Kyrgyzstan: Canadian Court Unfreezes State's Centerra Shares
Kyrgyzstan’s state-run Kyrgyzaltyn gold company says a court in Canada has lifted a freeze on its stake in Toronto-listed Centerra Gold, which in turn owns the concession for the giant Kumtor gold mine.
Kyrgyzaltyn said in a statement on July 25 that the reverse of the freeze, which was imposed in 2014 during a dispute between Kyrgyzstan and several foreign companies, will apply to shares and dividends.
The Ontario Superior Court of Justice ruled on the case on July 20, according to the statement.
Sorting through this tangled web requires an effort of concentration, while the consequences of the resolution of this part of the puzzle on the ongoing dispute between Centerra and the government remain unclear.
The Ontario court-mandated freeze on Kyrgyzaltyn’s share in Centerra stems from suit filed by numerous companies arguing that they had been unjustly treated by the government in Bishkek.
One relates to Stans Energy, a mining company focused on the former Soviet region. An arbitration court in Moscow ruled in 2014 that Kyrgyzstan should pay Stans Energy $118 million in damages for revoking its license to the Kutessay II heavy rare earths deposit. The license was issued in 2009, during the corruption-riddled tenure of President Kurmanbek Bakiyev, and then revoked in 2012, after the leader was overthrown. Stans Energy sought the asset freeze at Centerra as a way of getting Kyrgyzstan to pay out its dues.
The Ontario court’s share freeze decision hinges on something of a technicality. As Stans Energy said in a statement on July 11, the court ruled that the shares were actually property of Kyrgyzaltyn, not the Kyrgyz Republic, which is, however, the ultimate owner of the gold mining company. That notwithstanding, the Ontario court found that Kyrgyzstan “does not have ‘any equitable or other right, property, interest or equity of redemption’ in the Centerra shares that is subject to seizure and sale.”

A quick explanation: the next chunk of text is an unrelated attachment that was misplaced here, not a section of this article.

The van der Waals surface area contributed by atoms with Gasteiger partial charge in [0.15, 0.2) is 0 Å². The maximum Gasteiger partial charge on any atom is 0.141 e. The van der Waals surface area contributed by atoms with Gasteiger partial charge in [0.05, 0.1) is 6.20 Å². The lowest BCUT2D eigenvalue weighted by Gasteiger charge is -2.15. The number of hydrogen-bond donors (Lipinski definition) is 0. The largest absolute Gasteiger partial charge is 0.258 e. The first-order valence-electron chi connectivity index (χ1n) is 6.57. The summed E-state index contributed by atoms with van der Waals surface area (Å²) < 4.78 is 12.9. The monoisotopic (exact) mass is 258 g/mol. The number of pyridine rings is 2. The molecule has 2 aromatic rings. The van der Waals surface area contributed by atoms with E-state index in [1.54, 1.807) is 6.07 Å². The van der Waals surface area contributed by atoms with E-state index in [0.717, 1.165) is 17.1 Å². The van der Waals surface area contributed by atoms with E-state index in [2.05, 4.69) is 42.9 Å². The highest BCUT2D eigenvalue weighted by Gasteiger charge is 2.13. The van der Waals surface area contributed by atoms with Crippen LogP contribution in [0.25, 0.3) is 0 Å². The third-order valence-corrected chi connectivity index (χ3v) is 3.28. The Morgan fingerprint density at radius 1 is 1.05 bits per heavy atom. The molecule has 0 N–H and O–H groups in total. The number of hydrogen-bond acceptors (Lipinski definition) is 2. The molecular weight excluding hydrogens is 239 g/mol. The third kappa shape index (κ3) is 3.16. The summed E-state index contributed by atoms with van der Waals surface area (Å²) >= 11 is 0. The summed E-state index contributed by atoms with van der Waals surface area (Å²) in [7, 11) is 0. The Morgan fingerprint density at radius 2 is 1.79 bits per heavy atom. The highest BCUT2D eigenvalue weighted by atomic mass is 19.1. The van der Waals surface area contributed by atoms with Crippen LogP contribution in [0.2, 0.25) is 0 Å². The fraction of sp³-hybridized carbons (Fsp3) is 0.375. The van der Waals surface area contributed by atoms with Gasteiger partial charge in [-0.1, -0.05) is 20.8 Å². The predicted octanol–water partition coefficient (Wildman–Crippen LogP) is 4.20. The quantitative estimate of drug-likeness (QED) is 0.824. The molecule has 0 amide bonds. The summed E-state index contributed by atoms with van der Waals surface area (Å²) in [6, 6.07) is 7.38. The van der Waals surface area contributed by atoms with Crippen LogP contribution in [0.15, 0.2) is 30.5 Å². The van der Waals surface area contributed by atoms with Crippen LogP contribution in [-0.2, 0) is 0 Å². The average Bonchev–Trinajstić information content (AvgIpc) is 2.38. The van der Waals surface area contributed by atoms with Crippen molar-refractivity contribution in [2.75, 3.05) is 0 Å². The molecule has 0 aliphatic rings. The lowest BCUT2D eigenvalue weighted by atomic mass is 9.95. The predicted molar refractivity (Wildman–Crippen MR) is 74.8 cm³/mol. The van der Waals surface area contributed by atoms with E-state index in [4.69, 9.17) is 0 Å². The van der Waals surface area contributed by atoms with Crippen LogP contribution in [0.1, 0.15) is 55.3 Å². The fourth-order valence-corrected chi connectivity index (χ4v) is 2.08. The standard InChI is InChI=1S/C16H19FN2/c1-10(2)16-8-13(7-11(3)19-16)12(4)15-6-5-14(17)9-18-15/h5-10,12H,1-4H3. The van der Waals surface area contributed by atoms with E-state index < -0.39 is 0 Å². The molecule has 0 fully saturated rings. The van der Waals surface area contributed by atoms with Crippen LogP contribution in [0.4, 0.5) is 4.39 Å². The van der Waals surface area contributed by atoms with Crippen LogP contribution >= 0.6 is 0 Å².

Stans Energy said it is appealing the decision.
There is some confusion here though, not least because of Kyrgyzaltyn’s less-than-clear press release.
The state gold company’s statement actually refers to two of the four complainants that lobbied through the courts to seek the asset freeze. Aside from Stans Energy, there are the extravagantly named Sistem Muhendislik Insaat Sanayi ve Ticaret Anonim Sirketi and the even more extravagantly titled Entes Industrial Plants Constraction & Erection Constracting Co. Inc. (spelling mistakes in the original). The final litigant was Latvian businessman Valery Belokon, whose dealings with the deposed Bakiyev regime require a whole volume to themselves.
Kyrgyzaltyn makes references in its statement only to shares frozen as part of legal cases filed by Belokon and Entes Industrial Plants Constraction & Erection Constracting Co. Inc. But the Ontario court ruling of July 11 reported by Stans Energy, however, suggests the unfreezing likely applies to all litigants.
Analysts had predicted the asset-freeze would severely complicate relations between Centerra and the Kyrgyz government, and that has indeed proven to be the case.
With Kyrgyzstan now free to divest itself of its shares in Centerra, new potential exits from the current impasse could present themselves. They will all require some level of creativity and flexibility on the part of Kyrgyzstan’s authorities and political class, however, and it is far from given either of those are in abundant supply.